World leaders have called for a international meeting to deal with the problem of excess steelmaking capacity.

At the Group of 20 summit meting in Hangzhou, China, on Sept. 4-5, leaders said they wanted to launch a “global forum” that would “take steps to address steel excess capacity and encourage adjustments,” the White House said in a Sept. 5 summary statement.

The forum is to provide a report to the G-20 next year.

A group of nine steel organizations, including groups from the U.S., Canada, Mexico and Europe, said they were encouraged by the G-20 announcement. They said in a Sept. 6 statement, "This is an important first step, but it must be followed with concrete polity actions by governments to reduce excess capacity, end subsidies and government measures that distort markets and guarantee a level playing field driven by market forces in the near term."

Meanwhile, the Obama administration plans to take other steps to deal with steel-import issues, such as continuing to enforce 160 antidumping and countervailing-duty directives regarding steel and related products, according to the White House.

Although the White House statement didn’t single out China’s steel expansion, U.S. industry has focused on that country’s capacity growth.

A recent study sponsored by the Alliance for American Manufacturing said that China’s steel making expansion since 2000 has increased worldwide steel capacity to more than 2,300 tonnes, far above the global demand of 1,500 tonnes.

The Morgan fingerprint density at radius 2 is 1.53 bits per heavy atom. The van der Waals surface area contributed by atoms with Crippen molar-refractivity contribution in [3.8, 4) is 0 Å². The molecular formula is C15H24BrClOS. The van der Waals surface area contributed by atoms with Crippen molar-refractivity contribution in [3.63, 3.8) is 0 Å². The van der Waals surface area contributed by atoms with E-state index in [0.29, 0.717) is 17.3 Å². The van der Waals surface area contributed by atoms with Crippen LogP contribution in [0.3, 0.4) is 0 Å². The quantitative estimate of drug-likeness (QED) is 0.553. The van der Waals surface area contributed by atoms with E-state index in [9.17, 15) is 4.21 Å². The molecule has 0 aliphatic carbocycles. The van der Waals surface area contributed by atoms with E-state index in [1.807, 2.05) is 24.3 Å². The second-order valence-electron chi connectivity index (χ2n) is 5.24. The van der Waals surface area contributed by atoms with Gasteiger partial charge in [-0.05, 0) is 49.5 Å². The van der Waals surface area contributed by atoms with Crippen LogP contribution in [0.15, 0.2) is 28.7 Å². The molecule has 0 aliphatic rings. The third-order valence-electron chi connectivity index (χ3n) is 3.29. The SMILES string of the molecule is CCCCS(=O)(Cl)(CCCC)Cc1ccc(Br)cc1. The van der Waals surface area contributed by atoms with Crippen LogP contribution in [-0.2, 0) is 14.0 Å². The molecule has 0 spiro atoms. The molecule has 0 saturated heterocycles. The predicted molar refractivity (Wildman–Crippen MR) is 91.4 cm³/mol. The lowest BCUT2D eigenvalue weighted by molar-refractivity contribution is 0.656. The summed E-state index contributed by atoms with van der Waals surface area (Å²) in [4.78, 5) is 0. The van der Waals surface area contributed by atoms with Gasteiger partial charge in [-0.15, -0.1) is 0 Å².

The study, produced by the Duke Center on Globalization, Governance and Competitiveness, Durham, N.C., said, “The result is a global steel sector with record low profits and an influx of cheap steel in the global trading system affecting companies, workers and the global trading regime.”

An April report by the Organization for Economic Cooperation and Development called overcapacity “a pressing challenge” for the world steel making industry. It said that despite current overcapacity and weak markets, steel capacity is projected to continue to increase, to 2.42 billion tonnes per year in 2017, up 4% from the 2014 level.

The OECD report also said that steel capacity growth in China “is slowing significantly,” under government policies to hold down expansion. It projects China’s capacity to increase about 3% in the 2014-2017 period.

But the study added, “Many Chinese mills are also looking to build steel plants in overseas markets, such as southeast Asia and Africa, as the overcapacity challenge is making it difficult for companies to make a profit in the domestic market.”

Updated Sept. 9 with statement from steel industry groups.